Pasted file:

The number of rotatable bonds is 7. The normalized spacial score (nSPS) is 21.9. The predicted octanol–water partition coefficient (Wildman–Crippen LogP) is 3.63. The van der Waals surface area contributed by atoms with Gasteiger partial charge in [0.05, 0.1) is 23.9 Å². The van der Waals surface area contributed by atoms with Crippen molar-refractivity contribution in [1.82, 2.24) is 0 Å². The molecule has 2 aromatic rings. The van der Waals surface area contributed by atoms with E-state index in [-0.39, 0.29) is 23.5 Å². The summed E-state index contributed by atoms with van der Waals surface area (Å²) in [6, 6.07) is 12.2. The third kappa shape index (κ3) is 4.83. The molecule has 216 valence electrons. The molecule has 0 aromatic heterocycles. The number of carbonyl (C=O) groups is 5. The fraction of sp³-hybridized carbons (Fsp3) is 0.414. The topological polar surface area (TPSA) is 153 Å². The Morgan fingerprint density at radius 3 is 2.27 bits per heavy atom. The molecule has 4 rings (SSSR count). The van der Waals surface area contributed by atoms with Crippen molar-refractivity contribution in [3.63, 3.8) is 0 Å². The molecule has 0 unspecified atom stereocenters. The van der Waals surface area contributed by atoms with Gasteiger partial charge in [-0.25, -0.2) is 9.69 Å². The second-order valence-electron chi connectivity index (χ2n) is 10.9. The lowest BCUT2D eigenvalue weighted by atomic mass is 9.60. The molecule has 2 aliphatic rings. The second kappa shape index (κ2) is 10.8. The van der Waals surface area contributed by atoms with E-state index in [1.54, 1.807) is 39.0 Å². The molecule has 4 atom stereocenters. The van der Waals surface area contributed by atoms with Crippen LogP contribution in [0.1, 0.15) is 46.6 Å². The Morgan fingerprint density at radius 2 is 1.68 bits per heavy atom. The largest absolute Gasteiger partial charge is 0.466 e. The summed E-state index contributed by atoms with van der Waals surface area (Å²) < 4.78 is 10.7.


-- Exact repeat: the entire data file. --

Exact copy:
The number of rotatable bonds is 7. The normalized spacial score (nSPS) is 21.9. The predicted octanol–water partition coefficient (Wildman–Crippen LogP) is 3.63. The van der Waals surface area contributed by atoms with Gasteiger partial charge in [0.05, 0.1) is 23.9 Å². The van der Waals surface area contributed by atoms with Crippen molar-refractivity contribution in [1.82, 2.24) is 0 Å². The molecule has 2 aromatic rings. The van der Waals surface area contributed by atoms with E-state index in [-0.39, 0.29) is 23.5 Å². The summed E-state index contributed by atoms with van der Waals surface area (Å²) in [6, 6.07) is 12.2. The third kappa shape index (κ3) is 4.83. The molecule has 216 valence electrons. The molecule has 0 aromatic heterocycles. The number of carbonyl (C=O) groups is 5. The fraction of sp³-hybridized carbons (Fsp3) is 0.414. The topological polar surface area (TPSA) is 153 Å². The Morgan fingerprint density at radius 3 is 2.27 bits per heavy atom. The molecule has 4 rings (SSSR count). The van der Waals surface area contributed by atoms with Crippen molar-refractivity contribution in [3.63, 3.8) is 0 Å². The molecule has 0 unspecified atom stereocenters. The van der Waals surface area contributed by atoms with Gasteiger partial charge in [-0.25, -0.2) is 9.69 Å². The second-order valence-electron chi connectivity index (χ2n) is 10.9. The lowest BCUT2D eigenvalue weighted by atomic mass is 9.60. The molecule has 2 aliphatic rings. The second kappa shape index (κ2) is 10.8. The van der Waals surface area contributed by atoms with E-state index in [1.54, 1.807) is 39.0 Å². The molecule has 4 atom stereocenters. The van der Waals surface area contributed by atoms with Crippen LogP contribution in [0.1, 0.15) is 46.6 Å². The Morgan fingerprint density at radius 2 is 1.68 bits per heavy atom. The largest absolute Gasteiger partial charge is 0.466 e. The summed E-state index contributed by atoms with van der Waals surface area (Å²) < 4.78 is 10.7.